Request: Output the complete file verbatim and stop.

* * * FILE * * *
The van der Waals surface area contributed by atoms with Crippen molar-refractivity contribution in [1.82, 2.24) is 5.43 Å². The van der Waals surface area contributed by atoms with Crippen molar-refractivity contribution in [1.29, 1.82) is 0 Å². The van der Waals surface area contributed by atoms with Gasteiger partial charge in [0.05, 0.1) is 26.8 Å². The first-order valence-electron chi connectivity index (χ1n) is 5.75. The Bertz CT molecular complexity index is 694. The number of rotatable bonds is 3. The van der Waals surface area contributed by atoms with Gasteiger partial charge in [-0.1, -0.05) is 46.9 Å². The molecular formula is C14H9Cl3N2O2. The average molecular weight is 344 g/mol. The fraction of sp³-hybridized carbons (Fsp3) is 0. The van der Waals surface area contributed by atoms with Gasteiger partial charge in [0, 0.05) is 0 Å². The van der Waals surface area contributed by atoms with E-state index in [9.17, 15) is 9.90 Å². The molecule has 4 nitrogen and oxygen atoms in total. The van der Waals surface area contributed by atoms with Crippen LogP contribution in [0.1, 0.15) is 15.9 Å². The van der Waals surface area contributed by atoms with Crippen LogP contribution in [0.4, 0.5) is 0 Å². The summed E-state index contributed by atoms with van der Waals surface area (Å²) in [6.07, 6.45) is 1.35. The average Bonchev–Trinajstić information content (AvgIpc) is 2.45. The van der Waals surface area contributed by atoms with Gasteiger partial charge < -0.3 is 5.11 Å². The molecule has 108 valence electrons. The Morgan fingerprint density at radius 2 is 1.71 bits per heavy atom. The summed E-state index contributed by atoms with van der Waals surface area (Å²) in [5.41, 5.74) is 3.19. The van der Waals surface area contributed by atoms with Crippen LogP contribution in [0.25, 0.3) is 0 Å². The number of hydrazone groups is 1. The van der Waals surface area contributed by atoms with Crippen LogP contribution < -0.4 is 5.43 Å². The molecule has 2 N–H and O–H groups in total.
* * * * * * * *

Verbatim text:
The van der Waals surface area contributed by atoms with Crippen molar-refractivity contribution in [1.82, 2.24) is 5.43 Å². The van der Waals surface area contributed by atoms with Crippen molar-refractivity contribution in [1.29, 1.82) is 0 Å². The van der Waals surface area contributed by atoms with Gasteiger partial charge in [0.05, 0.1) is 26.8 Å². The first-order valence-electron chi connectivity index (χ1n) is 5.75. The Bertz CT molecular complexity index is 694. The number of rotatable bonds is 3. The van der Waals surface area contributed by atoms with Gasteiger partial charge in [-0.1, -0.05) is 46.9 Å². The molecular formula is C14H9Cl3N2O2. The average molecular weight is 344 g/mol. The fraction of sp³-hybridized carbons (Fsp3) is 0. The van der Waals surface area contributed by atoms with Gasteiger partial charge in [0, 0.05) is 0 Å². The van der Waals surface area contributed by atoms with E-state index in [9.17, 15) is 9.90 Å². The molecule has 4 nitrogen and oxygen atoms in total. The van der Waals surface area contributed by atoms with Crippen LogP contribution in [0.1, 0.15) is 15.9 Å². The van der Waals surface area contributed by atoms with Crippen LogP contribution in [0.4, 0.5) is 0 Å². The summed E-state index contributed by atoms with van der Waals surface area (Å²) in [6.07, 6.45) is 1.35. The average Bonchev–Trinajstić information content (AvgIpc) is 2.45. The van der Waals surface area contributed by atoms with Gasteiger partial charge < -0.3 is 5.11 Å². The molecule has 108 valence electrons. The Morgan fingerprint density at radius 2 is 1.71 bits per heavy atom. The summed E-state index contributed by atoms with van der Waals surface area (Å²) in [5.41, 5.74) is 3.19. The van der Waals surface area contributed by atoms with Crippen LogP contribution in [0.25, 0.3) is 0 Å². The number of hydrazone groups is 1. The van der Waals surface area contributed by atoms with Crippen LogP contribution < -0.4 is 5.43 Å². The molecule has 2 N–H and O–H groups in total.